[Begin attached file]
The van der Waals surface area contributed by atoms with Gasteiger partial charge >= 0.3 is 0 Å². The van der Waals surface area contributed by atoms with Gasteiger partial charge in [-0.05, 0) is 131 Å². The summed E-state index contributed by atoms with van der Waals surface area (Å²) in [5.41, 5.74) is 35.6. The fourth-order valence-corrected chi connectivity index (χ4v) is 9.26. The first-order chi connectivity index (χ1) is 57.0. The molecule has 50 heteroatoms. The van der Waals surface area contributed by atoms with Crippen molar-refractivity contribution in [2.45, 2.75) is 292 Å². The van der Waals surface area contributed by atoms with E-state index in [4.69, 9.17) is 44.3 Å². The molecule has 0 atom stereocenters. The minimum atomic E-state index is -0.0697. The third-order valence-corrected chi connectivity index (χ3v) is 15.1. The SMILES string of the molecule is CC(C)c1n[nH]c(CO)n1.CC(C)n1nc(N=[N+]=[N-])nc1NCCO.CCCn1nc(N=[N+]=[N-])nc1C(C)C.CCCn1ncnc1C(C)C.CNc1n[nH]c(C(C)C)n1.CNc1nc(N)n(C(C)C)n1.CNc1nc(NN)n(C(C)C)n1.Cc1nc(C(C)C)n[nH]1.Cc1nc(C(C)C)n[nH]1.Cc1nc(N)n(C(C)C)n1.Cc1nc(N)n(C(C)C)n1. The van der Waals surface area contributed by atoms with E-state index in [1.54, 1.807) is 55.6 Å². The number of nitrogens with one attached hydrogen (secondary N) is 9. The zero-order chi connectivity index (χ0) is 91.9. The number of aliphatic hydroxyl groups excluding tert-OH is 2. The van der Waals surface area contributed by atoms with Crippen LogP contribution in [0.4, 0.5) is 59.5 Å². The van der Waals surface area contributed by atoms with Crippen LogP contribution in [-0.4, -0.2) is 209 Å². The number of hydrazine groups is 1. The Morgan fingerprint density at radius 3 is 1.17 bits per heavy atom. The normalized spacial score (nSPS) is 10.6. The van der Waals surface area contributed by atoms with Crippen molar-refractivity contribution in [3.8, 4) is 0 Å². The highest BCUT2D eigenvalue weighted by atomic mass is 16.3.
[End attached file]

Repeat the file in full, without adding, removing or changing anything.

The van der Waals surface area contributed by atoms with Gasteiger partial charge >= 0.3 is 0 Å². The van der Waals surface area contributed by atoms with Gasteiger partial charge in [-0.05, 0) is 131 Å². The summed E-state index contributed by atoms with van der Waals surface area (Å²) in [5.41, 5.74) is 35.6. The fourth-order valence-corrected chi connectivity index (χ4v) is 9.26. The first-order chi connectivity index (χ1) is 57.0. The molecule has 50 heteroatoms. The van der Waals surface area contributed by atoms with Crippen molar-refractivity contribution in [2.45, 2.75) is 292 Å². The van der Waals surface area contributed by atoms with E-state index in [4.69, 9.17) is 44.3 Å². The molecule has 0 atom stereocenters. The minimum atomic E-state index is -0.0697. The third-order valence-corrected chi connectivity index (χ3v) is 15.1. The SMILES string of the molecule is CC(C)c1n[nH]c(CO)n1.CC(C)n1nc(N=[N+]=[N-])nc1NCCO.CCCn1nc(N=[N+]=[N-])nc1C(C)C.CCCn1ncnc1C(C)C.CNc1n[nH]c(C(C)C)n1.CNc1nc(N)n(C(C)C)n1.CNc1nc(NN)n(C(C)C)n1.Cc1nc(C(C)C)n[nH]1.Cc1nc(C(C)C)n[nH]1.Cc1nc(N)n(C(C)C)n1.Cc1nc(N)n(C(C)C)n1. The van der Waals surface area contributed by atoms with E-state index in [1.54, 1.807) is 55.6 Å². The number of nitrogens with one attached hydrogen (secondary N) is 9. The zero-order chi connectivity index (χ0) is 91.9. The number of aliphatic hydroxyl groups excluding tert-OH is 2. The van der Waals surface area contributed by atoms with Crippen LogP contribution in [0.4, 0.5) is 59.5 Å². The van der Waals surface area contributed by atoms with Crippen LogP contribution in [-0.4, -0.2) is 209 Å². The number of hydrazine groups is 1. The Morgan fingerprint density at radius 3 is 1.17 bits per heavy atom. The normalized spacial score (nSPS) is 10.6. The van der Waals surface area contributed by atoms with Crippen molar-refractivity contribution in [3.8, 4) is 0 Å². The highest BCUT2D eigenvalue weighted by atomic mass is 16.3.